There’s a note of irony in Lurid Beauty: Australian Surrealism and its Echoes, the latest exhibition to open at NGV Australia. In the 1930s, the then-director of the gallery, J. S. MacDonald, was an outspoken critic of the Surrealist trend in art, famously declaring that works of the movement were by perverts and degenerates.
It wasn’t until a decade later that the NGV decided to accept donated works from the Surrealist tradition, including Sydney painter and poet James Gleeson’s now-iconic We inhabit the corrosive littoral of habit.
While Surrealism is most often associated with European artists such as Salvador Dali and René Magritte, the movement’s impact on Australian art, from the early 20th century up until today, isn’t widely acknowledged.
After its European beginnings in the 1920s, Surrealism came to the fore in Australia at the end of the 1930s as the Second World War was looming. The movement was premised on channelling the “unconscious” and dream state into the conscious realm.
Showing until January 2016, Lurid Beauty marries well-known Australian artwork from the 1940s and 1950s with art by local contemporary artists who pay homage to Surrealism. The exhibition unites the likes of painter Gleeson and his 1940 work, We inhabit, with the haunting existential photography of David Noonan.
The most striking artworks in Lurid Beauty prove to be some of the least well known. While Gleeson, James Cant, and even a few items from the entertainer Barry Humphries occupy centre-stage in the first space of the exhibition, the artworks near the end are by far the most alluring and transfixing.
“Lurid Beauty provides an opportunity to look with new eyes at how Surrealism … ha[s] radically shaped the aesthetic terrain of today,” says NGV director Tony Ellwood.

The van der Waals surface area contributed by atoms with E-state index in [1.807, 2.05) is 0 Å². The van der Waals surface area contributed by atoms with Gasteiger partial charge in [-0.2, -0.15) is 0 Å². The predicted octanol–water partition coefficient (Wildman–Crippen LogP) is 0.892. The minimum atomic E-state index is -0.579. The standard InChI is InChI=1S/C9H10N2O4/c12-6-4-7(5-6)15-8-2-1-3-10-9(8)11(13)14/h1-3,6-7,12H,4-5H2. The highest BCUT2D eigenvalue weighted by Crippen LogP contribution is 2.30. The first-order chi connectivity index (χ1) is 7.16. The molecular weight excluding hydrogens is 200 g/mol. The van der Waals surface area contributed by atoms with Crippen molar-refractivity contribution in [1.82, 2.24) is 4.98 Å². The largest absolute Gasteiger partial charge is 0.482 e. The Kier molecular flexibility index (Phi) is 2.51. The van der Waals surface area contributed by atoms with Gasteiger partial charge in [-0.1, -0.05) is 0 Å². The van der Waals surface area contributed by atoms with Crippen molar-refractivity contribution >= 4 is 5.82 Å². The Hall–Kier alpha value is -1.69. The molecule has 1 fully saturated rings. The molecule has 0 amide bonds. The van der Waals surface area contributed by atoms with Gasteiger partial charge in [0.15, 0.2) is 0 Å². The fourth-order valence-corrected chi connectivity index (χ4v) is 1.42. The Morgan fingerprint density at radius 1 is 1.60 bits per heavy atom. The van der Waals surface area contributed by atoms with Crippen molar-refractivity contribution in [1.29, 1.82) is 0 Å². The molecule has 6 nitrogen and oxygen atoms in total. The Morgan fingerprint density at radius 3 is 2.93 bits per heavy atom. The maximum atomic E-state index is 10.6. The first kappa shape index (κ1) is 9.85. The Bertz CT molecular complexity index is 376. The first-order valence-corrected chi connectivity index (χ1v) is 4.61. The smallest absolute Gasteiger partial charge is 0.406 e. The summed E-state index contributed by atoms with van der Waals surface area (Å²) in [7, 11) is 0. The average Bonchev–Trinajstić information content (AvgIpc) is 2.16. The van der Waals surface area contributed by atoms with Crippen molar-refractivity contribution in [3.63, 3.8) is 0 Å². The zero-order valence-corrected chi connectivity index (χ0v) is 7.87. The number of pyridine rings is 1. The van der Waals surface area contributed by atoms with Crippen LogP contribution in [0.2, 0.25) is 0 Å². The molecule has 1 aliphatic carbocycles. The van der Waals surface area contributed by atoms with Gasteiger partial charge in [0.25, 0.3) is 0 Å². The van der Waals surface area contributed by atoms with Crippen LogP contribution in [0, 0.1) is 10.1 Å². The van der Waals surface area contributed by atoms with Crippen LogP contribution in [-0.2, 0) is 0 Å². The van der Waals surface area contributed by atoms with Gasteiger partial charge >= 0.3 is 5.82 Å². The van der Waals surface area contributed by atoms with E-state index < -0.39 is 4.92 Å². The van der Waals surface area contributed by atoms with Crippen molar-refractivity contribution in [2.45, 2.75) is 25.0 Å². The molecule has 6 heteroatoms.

Take Dusan Mark, a Czech artist who fled Europe for Australia, and his work Gravitation – The return of Christ (1949). His painting places a small metallic sphere at the centre of a desert landscape, cooling the harsh arid scene with the small mirror-like surface in its skyline. The artwork is a perfect intersection of the exhibition: a European artist injecting the surrealist teachings into an Australian dream-like landscape.
Local photographer Christopher Day’s work also builds on this tradition, overlapping images from the everyday into a layered collage of quiet chaos and disorder. In a work commissioned by the NGV for the exhibition called Untitled, Day digitises surrealist techniques, using dream-like images that bleed into each other. These overlapping photographs become hypnotic as they attempt to point out how over-saturated with media and images our world is today.
“Today it is impossible to imagine a world without Surrealist thought,” says NGV curator, Elena Taylor. “Surrealism provides new, transformative ways of seeing and being in the world … providing a reference point for encounters that shock us and stir our imaginations.”
Lurid Beauty: Australian Surrealism and its Echoes shows at NGV Australia in Federation Square until January 31, 2016.
The exhibition is accompanied by a richly-illustrated book featuring texts by artists including James Gleeson, Peter Ellis, Rosslynd Piggott, Barry Humphries and Tim Schultz, and a poem by Max Harris. Available from the NGV design store for $39.95.